After relatively small raises across the board during the apex of the COVID-19 pandemic, Grand Forks city workers are in line for a collective $1.15 million pay increase next year.

Mayor Brandon Bochenski’s preliminary budget would increase city salaries by 3.06% on average in 2022 with a $250-per-year minimum increase, which would bring the city’s total payroll to approximately $56.35 million, including insurance and other benefits. The budget he proposed – and City Council members approved – for the current year included uniform $1,000 raises for city workers or admission into a more generous pension plan for public safety employees, but not both.

“Accepting that $1,000 raise instead of the normal market raise was tough, and there was no promise that this year we were going to be able to get back to it,” Bochenski said. “And here we are, just a year later, and we’re able to do that.”

Those salary increases are part of a larger-scale spending plan Bochenski and other city administrators showed to City Council members on Tuesday. The mayor’s proposed $43.4 million general fund budget for 2022 would be 6.72% larger than the $40.6 million it is this year. Still to come are proposals for spending outside the general fund – large-scale infrastructure projects such as the multi-million-dollar upgrades at the city’s wastewater treatment plant – that can dwarf the day-to-day expenses encapsulated in the general fund.

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The property taxes that would pay for the bulk of that spending proposal would, at least theoretically, stay about the same for most Grand Forks homeowners. City finance staff estimate that a larger and more valuable tax base in 2022 would increase the value of a “mill” – the property tax building block that represents 1/1,000th of the value of a piece of land – by about 2.45% that year. Combining that with a slight reduction in that “mill rate” means the city’s estimated average tax bill would stay more or less flat even as about $343,000 worth of additional property tax revenue heads to Grand Forks City Hall.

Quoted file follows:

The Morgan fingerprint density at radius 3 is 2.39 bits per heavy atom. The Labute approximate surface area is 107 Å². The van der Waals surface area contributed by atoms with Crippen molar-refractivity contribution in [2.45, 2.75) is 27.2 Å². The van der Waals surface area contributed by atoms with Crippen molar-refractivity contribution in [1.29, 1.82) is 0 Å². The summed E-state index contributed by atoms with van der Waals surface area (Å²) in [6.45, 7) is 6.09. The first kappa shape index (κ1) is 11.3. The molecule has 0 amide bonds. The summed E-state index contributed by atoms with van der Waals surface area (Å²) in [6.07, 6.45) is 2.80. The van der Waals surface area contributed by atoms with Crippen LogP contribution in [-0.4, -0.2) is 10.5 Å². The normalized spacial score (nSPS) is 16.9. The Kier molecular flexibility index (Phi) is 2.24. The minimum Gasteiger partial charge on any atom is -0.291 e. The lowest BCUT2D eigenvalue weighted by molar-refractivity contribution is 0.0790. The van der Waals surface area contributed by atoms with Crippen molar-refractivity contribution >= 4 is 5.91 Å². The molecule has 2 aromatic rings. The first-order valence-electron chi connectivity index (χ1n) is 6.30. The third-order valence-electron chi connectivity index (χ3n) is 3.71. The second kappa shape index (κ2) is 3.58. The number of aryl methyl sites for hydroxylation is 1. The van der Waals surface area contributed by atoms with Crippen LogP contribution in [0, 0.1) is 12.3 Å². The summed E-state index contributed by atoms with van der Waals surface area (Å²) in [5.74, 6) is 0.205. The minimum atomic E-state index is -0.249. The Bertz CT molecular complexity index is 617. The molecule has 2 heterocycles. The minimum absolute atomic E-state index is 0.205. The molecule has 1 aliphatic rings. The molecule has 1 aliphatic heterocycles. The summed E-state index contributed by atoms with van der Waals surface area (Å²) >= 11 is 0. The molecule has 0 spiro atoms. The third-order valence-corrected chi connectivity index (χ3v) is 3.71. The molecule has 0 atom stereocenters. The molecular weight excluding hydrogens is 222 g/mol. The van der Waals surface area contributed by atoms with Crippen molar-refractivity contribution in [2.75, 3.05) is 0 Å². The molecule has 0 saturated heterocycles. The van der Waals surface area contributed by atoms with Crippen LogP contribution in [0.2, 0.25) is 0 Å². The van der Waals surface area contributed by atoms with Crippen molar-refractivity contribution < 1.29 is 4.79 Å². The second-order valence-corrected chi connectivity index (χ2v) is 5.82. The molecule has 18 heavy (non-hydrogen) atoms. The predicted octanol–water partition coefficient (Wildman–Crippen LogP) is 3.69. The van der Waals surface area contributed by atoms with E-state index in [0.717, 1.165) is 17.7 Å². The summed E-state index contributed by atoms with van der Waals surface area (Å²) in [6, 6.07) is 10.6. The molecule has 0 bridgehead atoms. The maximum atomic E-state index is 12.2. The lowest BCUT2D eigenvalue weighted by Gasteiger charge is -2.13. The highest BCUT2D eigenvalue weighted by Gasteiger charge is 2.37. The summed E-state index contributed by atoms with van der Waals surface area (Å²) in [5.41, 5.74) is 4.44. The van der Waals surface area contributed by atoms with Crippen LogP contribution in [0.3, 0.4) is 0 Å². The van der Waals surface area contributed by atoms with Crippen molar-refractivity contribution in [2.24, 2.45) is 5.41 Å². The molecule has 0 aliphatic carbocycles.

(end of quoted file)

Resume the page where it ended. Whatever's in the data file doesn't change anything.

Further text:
But that increase won’t cover the entirety of the city’s $2.7 million projected spending increase, the bulk of which comes from the new salary plan and reinstituting some spending that Bochenski and his predecessor Mike Brown curtailed during the pandemic, like employee training and medium-scale purchases such as new police cruisers. The resulting $800,000 gap between Grand Forks’ budgeted revenue and expenses in the general fund would be bridged with money the city keeps in reserve, according to Finance Director Maureen Storstad.

“The ‘21 budget wasn’t a sustainable budget. That was really an anomaly,” she told the Herald. “We had cut out all capital, for instance, and we didn’t fund the salary plan. You can’t continue to do that with your employees, nor can you not put money into capital or your capital reserves.”

Bochenski’s salary plan would also offer health insurance to elected officials to attract more people to public service.

In related news Monday, council members:

  • Were briefed on a “grade separation” at the intersection of DeMers Avenue and North 42nd Street that would allow train traffic to avoid intersecting with car traffic there. The city listed that project as a civic priority earlier this year. Preliminary estimates put the price tag between $40 million and $60 million.
  • Were shown a proposal to redevelop a large tract of land south of 62nd Avenue South. Crary Development hopes to build a series of homes of varying sizes, commercial space, and, perhaps, a public park where city-required stormwater ponds would double as a civic amenity for ice skating and so on. Grand Forks’ current water and sewer system ends at 62nd, which means the city would need to build pump stations and other infrastructure there to serve the proposed development.
  • Took a preliminary look at a series of changes to the city’s alcohol policies that would, in total, allow some bars and restaurants to deliver alcohol to their customers, allow minors to work in bars and restaurants under certain conditions, and expand the type of businesses that can host charitable gaming.